Summary: Exposition of Nehemiah 2:9-20 about Nehemiah’s journey to Jerusalem and the first part of gathering the troops and casting the vision

Text: Nehemiah 2:9-20, Title: Leadership Essentials, Date/Place: NRBC, 9/9/07, PM

A. Opening illustration: Read the quotes about leadership on p. 27-28 of Sanders’ Spiritual Leadership down through Truman’s quote.

B. Background to passage: Four months after this intense burden for the kingdom and for Jerusalem, and after his presentation of that burden to Artexerxes, Nehemiah goes to Jerusalem bearing the letters that the king issued him. When he gets there he assumes command and gets his vision started with unusual prowess. In this he gives us several marks of godly leadership. Within a church, we tend to set the leadership standard at a certain level in our minds, and even when the leaders change, the standard doesn’t. We tend to get into ruts with expectations about ministry and discipleship. And since we have kinda entered a New Day at New River, my hope is that the leaders, and everybody catches the vision, adopts the vision, and pursues the vision. And that we can break the molds and the maintain the status quo mentality. So, my prayer tonight is whether you lead the prayer or social activities in your Sunday School class, or whether you are a ministry head, or deacon, or simply lead your family, you will take to heart the example Nehemiah sets.

C. Main thought: in the text tonight, we will see how a godly leader begins to achieve his God-inspired vision.

A. Assessed the Situation (v. 11-16)

1. What Nehemiah did was not as interesting and what he didn’t do. There was no pomp or triumphal entry, no public announcements, no royal delegation, no ball. In fact, for three days he didn’t do anything, or at least anything public. During these three days Nehemiah was doing some important things. I think Nehemiah was assessing the people. Remember the work had been stopped 13 years earlier, and people were probably discouraged, tired, and pessimistic. So, wisely Nehemiah says that he didn’t tell anyone about the vision that God had laid upon him. He just listened, talked, and tried to figure out who the key people in this project would be. Then it was time for his midnight ride with a few trusted men. On a moonlit night he set out to view the walls and the ruins for himself. The word used here was one used of a physician inspecting a wound with great care. No doubt he saw the trash and rubble that had built up there. And at that point, he surely began to formulate a plan based on the condition of the walls, the condition of the people, and the resources that he had available to him. He needed to formulate a plan that was conceivable, inspiring, and achievable.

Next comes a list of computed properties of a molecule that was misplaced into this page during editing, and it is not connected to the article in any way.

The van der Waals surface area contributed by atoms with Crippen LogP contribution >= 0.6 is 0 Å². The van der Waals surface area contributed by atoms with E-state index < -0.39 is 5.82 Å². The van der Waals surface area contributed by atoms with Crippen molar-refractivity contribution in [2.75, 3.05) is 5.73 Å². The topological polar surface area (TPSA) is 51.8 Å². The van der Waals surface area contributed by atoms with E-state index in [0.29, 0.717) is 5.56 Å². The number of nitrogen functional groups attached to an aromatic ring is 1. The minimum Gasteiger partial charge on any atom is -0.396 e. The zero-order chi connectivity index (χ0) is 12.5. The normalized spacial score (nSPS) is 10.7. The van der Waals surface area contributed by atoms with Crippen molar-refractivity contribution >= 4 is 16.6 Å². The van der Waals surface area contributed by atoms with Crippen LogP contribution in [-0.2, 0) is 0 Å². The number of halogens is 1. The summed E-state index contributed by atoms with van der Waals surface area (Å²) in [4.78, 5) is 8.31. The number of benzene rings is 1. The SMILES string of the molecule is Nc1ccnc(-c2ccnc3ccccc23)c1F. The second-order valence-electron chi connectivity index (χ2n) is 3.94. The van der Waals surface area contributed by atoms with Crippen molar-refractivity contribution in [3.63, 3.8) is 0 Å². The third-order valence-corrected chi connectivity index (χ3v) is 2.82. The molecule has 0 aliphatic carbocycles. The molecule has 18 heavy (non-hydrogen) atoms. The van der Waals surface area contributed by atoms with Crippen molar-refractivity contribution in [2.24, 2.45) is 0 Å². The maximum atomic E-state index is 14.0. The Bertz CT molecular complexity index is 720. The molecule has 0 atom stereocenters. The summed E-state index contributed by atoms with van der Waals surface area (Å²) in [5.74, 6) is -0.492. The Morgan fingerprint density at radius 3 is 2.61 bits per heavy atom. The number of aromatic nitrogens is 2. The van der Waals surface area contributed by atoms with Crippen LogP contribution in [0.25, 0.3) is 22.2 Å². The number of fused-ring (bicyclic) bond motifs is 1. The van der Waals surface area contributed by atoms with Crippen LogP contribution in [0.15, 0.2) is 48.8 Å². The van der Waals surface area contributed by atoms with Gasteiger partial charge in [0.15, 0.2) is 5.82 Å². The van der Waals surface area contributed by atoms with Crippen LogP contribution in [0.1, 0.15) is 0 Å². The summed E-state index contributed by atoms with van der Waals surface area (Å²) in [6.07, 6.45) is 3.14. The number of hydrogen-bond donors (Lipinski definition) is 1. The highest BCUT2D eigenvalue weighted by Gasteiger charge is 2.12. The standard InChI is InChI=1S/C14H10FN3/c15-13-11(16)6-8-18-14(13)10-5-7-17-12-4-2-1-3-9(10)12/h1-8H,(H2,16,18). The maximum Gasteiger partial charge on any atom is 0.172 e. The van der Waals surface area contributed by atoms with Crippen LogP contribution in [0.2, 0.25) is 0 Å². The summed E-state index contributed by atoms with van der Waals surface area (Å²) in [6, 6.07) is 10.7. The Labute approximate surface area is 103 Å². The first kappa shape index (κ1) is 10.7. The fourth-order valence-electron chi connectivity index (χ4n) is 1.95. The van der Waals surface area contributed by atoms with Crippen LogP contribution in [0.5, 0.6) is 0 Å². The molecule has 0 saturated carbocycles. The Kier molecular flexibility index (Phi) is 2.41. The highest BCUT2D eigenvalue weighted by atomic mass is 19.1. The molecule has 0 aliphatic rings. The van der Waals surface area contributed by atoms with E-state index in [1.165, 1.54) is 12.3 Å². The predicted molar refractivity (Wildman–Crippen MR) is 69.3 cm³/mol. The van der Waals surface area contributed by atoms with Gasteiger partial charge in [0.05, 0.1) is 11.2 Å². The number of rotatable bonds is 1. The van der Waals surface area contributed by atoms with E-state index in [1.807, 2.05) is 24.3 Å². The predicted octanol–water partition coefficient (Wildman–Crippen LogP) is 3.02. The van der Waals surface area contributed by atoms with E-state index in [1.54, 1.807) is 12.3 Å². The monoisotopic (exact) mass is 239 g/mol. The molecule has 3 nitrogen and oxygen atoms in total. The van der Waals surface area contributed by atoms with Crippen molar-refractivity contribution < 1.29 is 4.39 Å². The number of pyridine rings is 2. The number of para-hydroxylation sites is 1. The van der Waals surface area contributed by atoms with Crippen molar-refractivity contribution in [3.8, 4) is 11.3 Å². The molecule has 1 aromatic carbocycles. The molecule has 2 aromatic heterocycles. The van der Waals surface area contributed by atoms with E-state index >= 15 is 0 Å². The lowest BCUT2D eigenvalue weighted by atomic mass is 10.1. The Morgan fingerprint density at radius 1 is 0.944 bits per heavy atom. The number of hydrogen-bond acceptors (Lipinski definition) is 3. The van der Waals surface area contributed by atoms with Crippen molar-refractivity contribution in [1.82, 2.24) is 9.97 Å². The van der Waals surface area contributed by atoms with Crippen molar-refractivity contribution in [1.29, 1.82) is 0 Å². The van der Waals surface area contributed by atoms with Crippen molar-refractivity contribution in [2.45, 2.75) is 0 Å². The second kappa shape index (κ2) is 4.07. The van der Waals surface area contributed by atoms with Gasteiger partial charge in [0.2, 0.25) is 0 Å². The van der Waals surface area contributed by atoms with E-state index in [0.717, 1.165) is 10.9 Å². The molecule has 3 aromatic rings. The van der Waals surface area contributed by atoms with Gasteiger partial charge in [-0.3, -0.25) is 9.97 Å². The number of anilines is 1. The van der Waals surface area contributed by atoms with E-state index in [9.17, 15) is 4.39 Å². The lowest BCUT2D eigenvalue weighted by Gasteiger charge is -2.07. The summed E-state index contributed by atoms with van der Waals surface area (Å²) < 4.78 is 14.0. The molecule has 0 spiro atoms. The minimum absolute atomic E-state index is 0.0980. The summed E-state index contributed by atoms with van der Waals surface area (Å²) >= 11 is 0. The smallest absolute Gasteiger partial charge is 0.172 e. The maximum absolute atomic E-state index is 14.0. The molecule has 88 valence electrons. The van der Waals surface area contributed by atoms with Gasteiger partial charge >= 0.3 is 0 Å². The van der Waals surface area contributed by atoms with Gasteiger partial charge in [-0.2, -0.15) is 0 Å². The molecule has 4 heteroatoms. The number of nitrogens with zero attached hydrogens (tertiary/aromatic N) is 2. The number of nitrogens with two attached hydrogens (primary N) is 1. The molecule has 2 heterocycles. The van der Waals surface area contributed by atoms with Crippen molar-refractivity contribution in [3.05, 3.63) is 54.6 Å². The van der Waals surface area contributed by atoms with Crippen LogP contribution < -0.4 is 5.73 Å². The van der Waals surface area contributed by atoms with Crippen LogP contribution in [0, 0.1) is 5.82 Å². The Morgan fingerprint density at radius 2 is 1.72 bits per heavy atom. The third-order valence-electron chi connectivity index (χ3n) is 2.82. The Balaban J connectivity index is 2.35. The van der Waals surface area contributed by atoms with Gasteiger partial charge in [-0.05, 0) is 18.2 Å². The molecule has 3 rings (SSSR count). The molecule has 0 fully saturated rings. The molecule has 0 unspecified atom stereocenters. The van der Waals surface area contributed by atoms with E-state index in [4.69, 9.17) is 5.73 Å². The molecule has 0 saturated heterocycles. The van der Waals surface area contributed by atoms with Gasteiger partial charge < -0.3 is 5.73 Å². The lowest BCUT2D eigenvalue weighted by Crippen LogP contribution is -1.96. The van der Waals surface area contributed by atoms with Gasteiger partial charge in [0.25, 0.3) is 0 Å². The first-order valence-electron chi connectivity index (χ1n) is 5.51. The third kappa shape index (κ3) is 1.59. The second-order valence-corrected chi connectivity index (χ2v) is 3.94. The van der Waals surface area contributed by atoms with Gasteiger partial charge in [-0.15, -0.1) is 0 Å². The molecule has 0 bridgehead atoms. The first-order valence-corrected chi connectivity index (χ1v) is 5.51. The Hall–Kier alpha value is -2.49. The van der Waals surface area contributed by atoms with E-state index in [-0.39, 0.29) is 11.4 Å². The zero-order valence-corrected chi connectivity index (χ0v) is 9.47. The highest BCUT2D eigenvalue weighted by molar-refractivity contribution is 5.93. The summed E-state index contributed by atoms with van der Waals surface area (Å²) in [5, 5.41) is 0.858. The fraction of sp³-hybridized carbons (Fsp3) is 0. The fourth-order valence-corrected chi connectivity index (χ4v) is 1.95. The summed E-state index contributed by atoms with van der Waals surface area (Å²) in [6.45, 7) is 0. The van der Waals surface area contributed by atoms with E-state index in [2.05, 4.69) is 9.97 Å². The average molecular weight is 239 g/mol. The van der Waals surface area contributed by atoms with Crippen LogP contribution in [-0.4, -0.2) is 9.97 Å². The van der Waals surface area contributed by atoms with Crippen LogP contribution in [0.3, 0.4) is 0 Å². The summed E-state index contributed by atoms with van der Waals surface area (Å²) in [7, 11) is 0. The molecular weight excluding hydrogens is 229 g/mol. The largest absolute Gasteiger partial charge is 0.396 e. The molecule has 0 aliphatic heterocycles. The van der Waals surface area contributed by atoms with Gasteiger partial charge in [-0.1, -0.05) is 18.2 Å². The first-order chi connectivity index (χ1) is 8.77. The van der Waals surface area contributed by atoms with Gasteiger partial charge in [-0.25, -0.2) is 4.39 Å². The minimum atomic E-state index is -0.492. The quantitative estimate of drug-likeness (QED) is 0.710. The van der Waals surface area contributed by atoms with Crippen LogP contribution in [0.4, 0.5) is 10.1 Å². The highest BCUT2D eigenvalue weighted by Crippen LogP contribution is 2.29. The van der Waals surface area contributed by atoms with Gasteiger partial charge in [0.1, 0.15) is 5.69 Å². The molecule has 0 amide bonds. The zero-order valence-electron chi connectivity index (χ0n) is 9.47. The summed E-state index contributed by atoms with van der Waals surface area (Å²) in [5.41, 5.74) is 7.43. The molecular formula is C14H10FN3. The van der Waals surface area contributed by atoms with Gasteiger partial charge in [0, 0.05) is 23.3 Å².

2. Pro 24:3, Matt 10:16, Pro 20:18,

3. Illustration: “to get where you are going, you must know where you are.” NAMB gave us an hour long interview, then a four hour assessment after a bunch of written material. Bill McCartney retired as the head coach of the Colorado football team several years ago. His reason for retirement was not because he was unsuccessful as a coach. His teams had won the national championship. They had been in the top 10 many times. McCartney said that he was retiring because he wanted to reevaluate his priorities. He said, “I’m leaving coaching, & I’m going to take a whole year to re-evaluate my priorities. Is God first? Is my family second? Is my work third?” And when that year was over, Bill McCartney had dedicated his life & talents to Christ, & threw his efforts into founding the great men’s renewal gatherings that we know today as “Promise Keepers.”

4. A proper assessment of your ministry, your job, your family is necessary before you can begin to formulate a plan to get to where God is leading you. Sometimes we become blind to what is really there. So it is helpful as a leader to seek outside help in discerning problems, goals, and issues. However if you are a leaders, you cannot delegate the task of assessment; get help, but consider it your responsibility. You must also assess the status of your people around you. Are they discouraged, poised, prepared, apathetic, committed, spiritual, etc.? We should make a habit, at least periodically, of taking midnight rides of our ministries, our lives, our families, our jobs? Each new season of ministry or life should begin with some evaluation and assessment. When you are assessing, pray that God will give you openness in your spiritual eyes to see the things that you pass by everyday. Pray that God will help us get unused to the dark. Ask God to help you see where your life or the class you teach could be going, and help you with the proper planning of how to get there.

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